Mobile technology has ascended to new heights faster than ever before. Recently, California Governor Jerry Brown vetoed Senate Bill 914 which would have made it illegal for police to search a person’s mobile device during an arrest without a warrant. Smartphones particularly open a window to not only your calling list, but everything from your web browsing history, to social networks, to your email which makes them the perfect tool during an investigation. Most smartphones keep you automatically logged into your accounts making it easy for anyone to access your data.
In January of this year, the California Supreme Court upheld a decision to make it lawful to search cell phones without a warrant. Governor Brown returned his decision on Senate Bill 914 with the following statement:
This measure would overturn a California Supreme Court decision that
held that police officers can lawfully search the cell phones of
people who they arrest.
The courts are better suited to resolve the complex and case-specific
issues relating to constitutional search-and-seizures protections.*
There is a fine line with the ability for law enforcement to solve crime and what is deemed as an unlawful search and seizure in a technologically driven era. The question always arises however, ‘How far is too far?’ The ACLU and the Electronic Frontier Foundation had this to say on the matter:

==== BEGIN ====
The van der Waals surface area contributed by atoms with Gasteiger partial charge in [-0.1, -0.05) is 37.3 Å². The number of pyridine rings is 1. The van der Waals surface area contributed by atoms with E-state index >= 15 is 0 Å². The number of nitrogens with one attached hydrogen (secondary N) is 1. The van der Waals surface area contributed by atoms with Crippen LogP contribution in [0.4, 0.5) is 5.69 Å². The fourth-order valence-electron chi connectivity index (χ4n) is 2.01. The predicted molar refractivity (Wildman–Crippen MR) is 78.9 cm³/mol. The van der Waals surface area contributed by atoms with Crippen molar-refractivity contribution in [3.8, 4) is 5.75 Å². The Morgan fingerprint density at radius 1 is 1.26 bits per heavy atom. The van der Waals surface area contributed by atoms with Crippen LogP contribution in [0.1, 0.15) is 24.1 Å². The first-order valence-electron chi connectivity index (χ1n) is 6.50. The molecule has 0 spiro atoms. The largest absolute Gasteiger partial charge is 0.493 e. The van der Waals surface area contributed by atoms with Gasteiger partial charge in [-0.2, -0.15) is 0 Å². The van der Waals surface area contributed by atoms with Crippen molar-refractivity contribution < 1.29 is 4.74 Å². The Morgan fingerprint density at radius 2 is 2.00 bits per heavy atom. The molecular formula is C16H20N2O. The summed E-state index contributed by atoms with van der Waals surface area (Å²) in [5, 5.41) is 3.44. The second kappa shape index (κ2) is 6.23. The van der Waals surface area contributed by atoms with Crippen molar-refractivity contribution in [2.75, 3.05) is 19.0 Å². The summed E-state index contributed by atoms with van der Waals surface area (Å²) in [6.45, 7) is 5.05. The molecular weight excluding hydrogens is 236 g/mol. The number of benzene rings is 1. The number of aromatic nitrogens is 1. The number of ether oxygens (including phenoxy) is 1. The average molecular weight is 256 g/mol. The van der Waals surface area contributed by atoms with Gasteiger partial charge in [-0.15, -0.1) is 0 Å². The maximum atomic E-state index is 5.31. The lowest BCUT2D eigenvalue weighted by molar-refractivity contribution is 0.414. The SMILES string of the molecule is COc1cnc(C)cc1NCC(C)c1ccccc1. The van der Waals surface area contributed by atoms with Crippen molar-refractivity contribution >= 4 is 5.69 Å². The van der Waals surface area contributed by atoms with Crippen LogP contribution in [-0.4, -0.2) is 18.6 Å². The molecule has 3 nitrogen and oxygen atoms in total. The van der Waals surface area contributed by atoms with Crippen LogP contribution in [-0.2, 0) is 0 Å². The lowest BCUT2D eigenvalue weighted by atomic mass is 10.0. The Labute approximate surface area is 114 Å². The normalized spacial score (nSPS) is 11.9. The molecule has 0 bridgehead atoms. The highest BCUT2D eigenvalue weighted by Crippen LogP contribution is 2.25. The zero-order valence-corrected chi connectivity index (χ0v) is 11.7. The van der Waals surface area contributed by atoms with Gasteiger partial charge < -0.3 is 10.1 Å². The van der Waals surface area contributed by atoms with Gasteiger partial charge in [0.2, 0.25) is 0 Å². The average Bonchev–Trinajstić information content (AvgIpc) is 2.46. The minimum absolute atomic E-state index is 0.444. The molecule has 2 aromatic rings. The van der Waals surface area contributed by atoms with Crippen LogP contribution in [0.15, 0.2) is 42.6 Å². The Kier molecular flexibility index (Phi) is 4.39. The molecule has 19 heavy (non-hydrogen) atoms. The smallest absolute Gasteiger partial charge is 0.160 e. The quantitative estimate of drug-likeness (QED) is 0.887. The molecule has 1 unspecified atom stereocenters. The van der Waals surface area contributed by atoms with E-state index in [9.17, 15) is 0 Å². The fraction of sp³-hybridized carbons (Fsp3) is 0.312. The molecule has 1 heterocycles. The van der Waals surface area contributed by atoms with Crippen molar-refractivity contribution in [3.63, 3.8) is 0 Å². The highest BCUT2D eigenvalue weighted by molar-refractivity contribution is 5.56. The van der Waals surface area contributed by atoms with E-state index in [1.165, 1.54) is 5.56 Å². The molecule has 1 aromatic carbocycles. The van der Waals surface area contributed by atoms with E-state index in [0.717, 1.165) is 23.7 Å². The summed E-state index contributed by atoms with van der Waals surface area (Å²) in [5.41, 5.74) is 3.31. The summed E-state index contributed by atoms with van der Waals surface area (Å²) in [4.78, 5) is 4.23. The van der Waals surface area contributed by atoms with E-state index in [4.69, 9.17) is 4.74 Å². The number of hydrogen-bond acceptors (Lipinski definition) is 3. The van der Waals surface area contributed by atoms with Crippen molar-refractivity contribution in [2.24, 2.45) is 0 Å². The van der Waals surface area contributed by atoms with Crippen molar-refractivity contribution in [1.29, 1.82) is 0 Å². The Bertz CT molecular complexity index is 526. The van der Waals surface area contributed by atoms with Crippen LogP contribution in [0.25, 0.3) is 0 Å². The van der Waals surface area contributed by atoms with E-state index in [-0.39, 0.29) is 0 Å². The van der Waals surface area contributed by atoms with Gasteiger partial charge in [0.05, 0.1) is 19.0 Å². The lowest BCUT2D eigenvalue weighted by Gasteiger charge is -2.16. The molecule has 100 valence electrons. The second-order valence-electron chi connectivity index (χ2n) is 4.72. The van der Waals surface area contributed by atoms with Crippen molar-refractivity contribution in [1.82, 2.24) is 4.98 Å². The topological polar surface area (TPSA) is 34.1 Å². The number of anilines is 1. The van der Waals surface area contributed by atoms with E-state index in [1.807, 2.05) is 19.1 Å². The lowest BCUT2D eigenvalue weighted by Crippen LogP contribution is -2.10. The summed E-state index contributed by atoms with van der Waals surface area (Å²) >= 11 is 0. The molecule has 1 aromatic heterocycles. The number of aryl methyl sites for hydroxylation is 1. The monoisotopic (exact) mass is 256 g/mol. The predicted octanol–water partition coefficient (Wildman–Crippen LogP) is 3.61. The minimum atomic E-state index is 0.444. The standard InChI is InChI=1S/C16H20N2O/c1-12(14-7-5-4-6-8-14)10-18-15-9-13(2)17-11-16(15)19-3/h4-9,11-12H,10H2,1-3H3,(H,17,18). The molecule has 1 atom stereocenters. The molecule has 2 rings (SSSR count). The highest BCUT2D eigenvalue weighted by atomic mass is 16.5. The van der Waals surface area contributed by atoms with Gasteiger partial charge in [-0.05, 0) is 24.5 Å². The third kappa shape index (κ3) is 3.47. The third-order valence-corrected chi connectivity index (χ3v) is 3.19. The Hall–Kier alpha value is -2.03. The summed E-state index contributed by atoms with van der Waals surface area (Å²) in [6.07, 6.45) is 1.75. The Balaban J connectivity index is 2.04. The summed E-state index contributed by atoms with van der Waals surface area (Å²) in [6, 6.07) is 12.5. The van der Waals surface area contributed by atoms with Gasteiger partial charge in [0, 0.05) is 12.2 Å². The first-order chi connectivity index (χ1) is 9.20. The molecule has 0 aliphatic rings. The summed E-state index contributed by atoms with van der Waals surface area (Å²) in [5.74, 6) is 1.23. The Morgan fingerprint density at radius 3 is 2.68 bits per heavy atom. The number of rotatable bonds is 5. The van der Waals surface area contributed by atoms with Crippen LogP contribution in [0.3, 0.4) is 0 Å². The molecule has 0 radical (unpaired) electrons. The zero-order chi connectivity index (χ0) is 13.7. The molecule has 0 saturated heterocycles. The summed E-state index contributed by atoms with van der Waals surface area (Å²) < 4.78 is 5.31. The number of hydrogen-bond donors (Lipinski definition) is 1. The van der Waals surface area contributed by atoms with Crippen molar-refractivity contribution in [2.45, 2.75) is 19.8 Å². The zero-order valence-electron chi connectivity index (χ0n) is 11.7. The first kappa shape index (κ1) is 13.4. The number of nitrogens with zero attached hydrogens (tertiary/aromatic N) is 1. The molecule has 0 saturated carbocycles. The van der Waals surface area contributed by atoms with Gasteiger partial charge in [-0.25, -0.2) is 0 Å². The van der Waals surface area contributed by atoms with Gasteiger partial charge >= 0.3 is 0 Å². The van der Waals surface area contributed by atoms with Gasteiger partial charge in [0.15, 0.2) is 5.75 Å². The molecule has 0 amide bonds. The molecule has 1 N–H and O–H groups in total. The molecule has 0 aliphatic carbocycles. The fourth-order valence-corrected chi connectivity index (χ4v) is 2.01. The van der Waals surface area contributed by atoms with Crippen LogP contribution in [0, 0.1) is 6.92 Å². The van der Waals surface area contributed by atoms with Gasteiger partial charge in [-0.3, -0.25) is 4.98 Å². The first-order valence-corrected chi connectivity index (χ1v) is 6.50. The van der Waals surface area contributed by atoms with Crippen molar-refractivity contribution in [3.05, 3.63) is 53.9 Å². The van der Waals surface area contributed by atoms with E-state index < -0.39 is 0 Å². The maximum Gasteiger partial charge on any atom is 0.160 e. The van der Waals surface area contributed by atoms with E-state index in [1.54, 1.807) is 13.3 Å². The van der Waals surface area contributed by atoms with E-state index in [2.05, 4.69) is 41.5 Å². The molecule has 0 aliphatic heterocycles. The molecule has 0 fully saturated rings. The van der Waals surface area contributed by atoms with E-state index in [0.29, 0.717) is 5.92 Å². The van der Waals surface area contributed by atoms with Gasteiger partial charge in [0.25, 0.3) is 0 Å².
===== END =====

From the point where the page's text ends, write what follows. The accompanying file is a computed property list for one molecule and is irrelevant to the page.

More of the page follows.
SB 914 ensures that law enforcement officials can’t search your phone without a warrant. This law will also cover other forms of sensitive mobile devices, like tablets and organizers.
It doesn’t matter if you’re arrested at a street protest or pulled over for a traffic stop; the sensitive data on your mobile devices shouldn’t be subject to the idle curiosity of law enforcement officers.*
Most of us see this issue from the perspective of law enforcement’s rightful duty in an effort to serve and protect the people vs. a suspect who may have committed a crime. But what if the tables were turned and someone in law enforcement became subject to a warrantless search of a cell device? Perspectives might change slightly then as there is not only a need to increase police safety and privacy for police but for all people in society. Granted the average person is not an offender and should have nothing to hide during an investigation, right?
Perhaps a good place to start is to know any mobile device is fair game and therefore every person should choose to have their default settings automatically log them out of any account. Then there are text messages that are often retained on mobile devices.
Surely this will be a debate that will continue for quite some time as law enforcement struggle to balance investigative duties between what is deemed as Constitutional rights of individuals in an ever changing data driven world. So what is your opinion on this matter? Privacy for Cops would like to hear from you.